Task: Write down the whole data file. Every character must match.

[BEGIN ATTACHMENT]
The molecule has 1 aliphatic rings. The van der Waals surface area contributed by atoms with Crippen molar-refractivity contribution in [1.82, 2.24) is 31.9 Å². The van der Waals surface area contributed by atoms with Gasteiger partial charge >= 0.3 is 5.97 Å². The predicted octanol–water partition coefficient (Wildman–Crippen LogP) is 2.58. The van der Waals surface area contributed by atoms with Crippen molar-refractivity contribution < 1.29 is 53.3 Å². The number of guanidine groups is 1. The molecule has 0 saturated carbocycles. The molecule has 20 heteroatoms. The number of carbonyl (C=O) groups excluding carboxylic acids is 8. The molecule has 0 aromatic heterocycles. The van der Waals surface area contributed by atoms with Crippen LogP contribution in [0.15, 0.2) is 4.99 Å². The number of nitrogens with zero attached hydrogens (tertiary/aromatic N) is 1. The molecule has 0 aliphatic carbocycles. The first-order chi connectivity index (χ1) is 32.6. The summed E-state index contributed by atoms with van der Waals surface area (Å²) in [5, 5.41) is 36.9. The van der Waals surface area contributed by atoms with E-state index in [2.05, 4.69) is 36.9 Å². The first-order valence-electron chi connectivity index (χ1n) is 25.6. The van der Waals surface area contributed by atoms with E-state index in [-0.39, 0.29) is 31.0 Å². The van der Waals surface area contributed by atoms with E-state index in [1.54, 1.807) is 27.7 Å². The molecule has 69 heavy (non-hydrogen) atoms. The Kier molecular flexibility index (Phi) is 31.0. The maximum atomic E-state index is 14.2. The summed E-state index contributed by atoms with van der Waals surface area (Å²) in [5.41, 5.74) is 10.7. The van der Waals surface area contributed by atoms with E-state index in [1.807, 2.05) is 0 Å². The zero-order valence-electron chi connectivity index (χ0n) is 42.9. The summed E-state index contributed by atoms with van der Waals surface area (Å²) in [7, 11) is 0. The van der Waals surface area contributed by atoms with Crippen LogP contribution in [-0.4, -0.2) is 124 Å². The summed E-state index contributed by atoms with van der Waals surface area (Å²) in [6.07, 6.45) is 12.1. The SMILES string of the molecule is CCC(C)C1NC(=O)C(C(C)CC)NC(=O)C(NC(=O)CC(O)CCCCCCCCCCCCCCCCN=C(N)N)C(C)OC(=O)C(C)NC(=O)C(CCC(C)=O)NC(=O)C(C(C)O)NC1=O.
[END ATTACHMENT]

The molecule has 1 aliphatic rings. The van der Waals surface area contributed by atoms with Crippen molar-refractivity contribution in [1.82, 2.24) is 31.9 Å². The van der Waals surface area contributed by atoms with Gasteiger partial charge >= 0.3 is 5.97 Å². The predicted octanol–water partition coefficient (Wildman–Crippen LogP) is 2.58. The van der Waals surface area contributed by atoms with Crippen molar-refractivity contribution < 1.29 is 53.3 Å². The number of guanidine groups is 1. The molecule has 0 saturated carbocycles. The molecule has 20 heteroatoms. The number of carbonyl (C=O) groups excluding carboxylic acids is 8. The molecule has 0 aromatic heterocycles. The van der Waals surface area contributed by atoms with Crippen LogP contribution in [0.15, 0.2) is 4.99 Å². The number of nitrogens with zero attached hydrogens (tertiary/aromatic N) is 1. The molecule has 0 aliphatic carbocycles. The first-order chi connectivity index (χ1) is 32.6. The summed E-state index contributed by atoms with van der Waals surface area (Å²) in [5, 5.41) is 36.9. The van der Waals surface area contributed by atoms with E-state index in [2.05, 4.69) is 36.9 Å². The first-order valence-electron chi connectivity index (χ1n) is 25.6. The van der Waals surface area contributed by atoms with E-state index in [-0.39, 0.29) is 31.0 Å². The van der Waals surface area contributed by atoms with E-state index in [1.54, 1.807) is 27.7 Å². The molecule has 69 heavy (non-hydrogen) atoms. The Kier molecular flexibility index (Phi) is 31.0. The maximum atomic E-state index is 14.2. The summed E-state index contributed by atoms with van der Waals surface area (Å²) in [5.41, 5.74) is 10.7. The van der Waals surface area contributed by atoms with E-state index in [1.807, 2.05) is 0 Å². The zero-order valence-electron chi connectivity index (χ0n) is 42.9. The summed E-state index contributed by atoms with van der Waals surface area (Å²) in [7, 11) is 0. The van der Waals surface area contributed by atoms with Crippen LogP contribution in [-0.4, -0.2) is 124 Å². The summed E-state index contributed by atoms with van der Waals surface area (Å²) in [6.07, 6.45) is 12.1. The SMILES string of the molecule is CCC(C)C1NC(=O)C(C(C)CC)NC(=O)C(NC(=O)CC(O)CCCCCCCCCCCCCCCCN=C(N)N)C(C)OC(=O)C(C)NC(=O)C(CCC(C)=O)NC(=O)C(C(C)O)NC1=O.